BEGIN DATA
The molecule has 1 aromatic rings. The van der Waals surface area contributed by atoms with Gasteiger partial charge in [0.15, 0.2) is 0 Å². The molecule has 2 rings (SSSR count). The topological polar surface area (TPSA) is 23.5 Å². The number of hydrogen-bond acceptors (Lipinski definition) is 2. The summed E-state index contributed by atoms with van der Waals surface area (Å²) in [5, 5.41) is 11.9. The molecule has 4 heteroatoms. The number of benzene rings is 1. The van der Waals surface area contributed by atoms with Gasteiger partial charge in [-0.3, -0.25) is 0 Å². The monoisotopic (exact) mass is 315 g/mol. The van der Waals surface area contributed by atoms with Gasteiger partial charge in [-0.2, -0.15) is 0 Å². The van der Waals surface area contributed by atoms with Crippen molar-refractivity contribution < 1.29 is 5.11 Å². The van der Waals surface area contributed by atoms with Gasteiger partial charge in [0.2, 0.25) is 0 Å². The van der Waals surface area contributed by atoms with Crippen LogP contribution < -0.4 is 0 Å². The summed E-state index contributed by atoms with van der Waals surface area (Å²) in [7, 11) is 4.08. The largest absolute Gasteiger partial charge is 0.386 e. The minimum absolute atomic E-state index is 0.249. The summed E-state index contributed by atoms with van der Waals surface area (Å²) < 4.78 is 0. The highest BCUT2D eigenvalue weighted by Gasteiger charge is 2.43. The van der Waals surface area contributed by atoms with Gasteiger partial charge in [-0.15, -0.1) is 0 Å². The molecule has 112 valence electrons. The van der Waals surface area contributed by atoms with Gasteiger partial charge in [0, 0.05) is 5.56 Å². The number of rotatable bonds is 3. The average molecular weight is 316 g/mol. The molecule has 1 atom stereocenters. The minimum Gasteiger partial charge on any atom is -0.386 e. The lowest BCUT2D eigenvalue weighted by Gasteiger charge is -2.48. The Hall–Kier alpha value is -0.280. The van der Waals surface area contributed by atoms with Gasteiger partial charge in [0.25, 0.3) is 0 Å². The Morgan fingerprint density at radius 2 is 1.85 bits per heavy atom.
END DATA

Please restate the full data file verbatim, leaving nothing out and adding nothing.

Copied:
The molecule has 1 aromatic rings. The van der Waals surface area contributed by atoms with Gasteiger partial charge in [0.15, 0.2) is 0 Å². The molecule has 2 rings (SSSR count). The topological polar surface area (TPSA) is 23.5 Å². The number of hydrogen-bond acceptors (Lipinski definition) is 2. The summed E-state index contributed by atoms with van der Waals surface area (Å²) in [5, 5.41) is 11.9. The molecule has 4 heteroatoms. The number of benzene rings is 1. The van der Waals surface area contributed by atoms with Gasteiger partial charge in [-0.3, -0.25) is 0 Å². The monoisotopic (exact) mass is 315 g/mol. The van der Waals surface area contributed by atoms with Gasteiger partial charge in [-0.2, -0.15) is 0 Å². The van der Waals surface area contributed by atoms with Crippen molar-refractivity contribution < 1.29 is 5.11 Å². The van der Waals surface area contributed by atoms with Gasteiger partial charge in [0.2, 0.25) is 0 Å². The van der Waals surface area contributed by atoms with Crippen LogP contribution < -0.4 is 0 Å². The summed E-state index contributed by atoms with van der Waals surface area (Å²) in [7, 11) is 4.08. The largest absolute Gasteiger partial charge is 0.386 e. The minimum absolute atomic E-state index is 0.249. The summed E-state index contributed by atoms with van der Waals surface area (Å²) < 4.78 is 0. The highest BCUT2D eigenvalue weighted by Gasteiger charge is 2.43. The van der Waals surface area contributed by atoms with Gasteiger partial charge in [-0.15, -0.1) is 0 Å². The molecule has 112 valence electrons. The van der Waals surface area contributed by atoms with Gasteiger partial charge in [0, 0.05) is 5.56 Å². The number of rotatable bonds is 3. The average molecular weight is 316 g/mol. The molecule has 1 atom stereocenters. The minimum Gasteiger partial charge on any atom is -0.386 e. The lowest BCUT2D eigenvalue weighted by Gasteiger charge is -2.48. The Hall–Kier alpha value is -0.280. The van der Waals surface area contributed by atoms with Gasteiger partial charge in [0.25, 0.3) is 0 Å². The Morgan fingerprint density at radius 2 is 1.85 bits per heavy atom.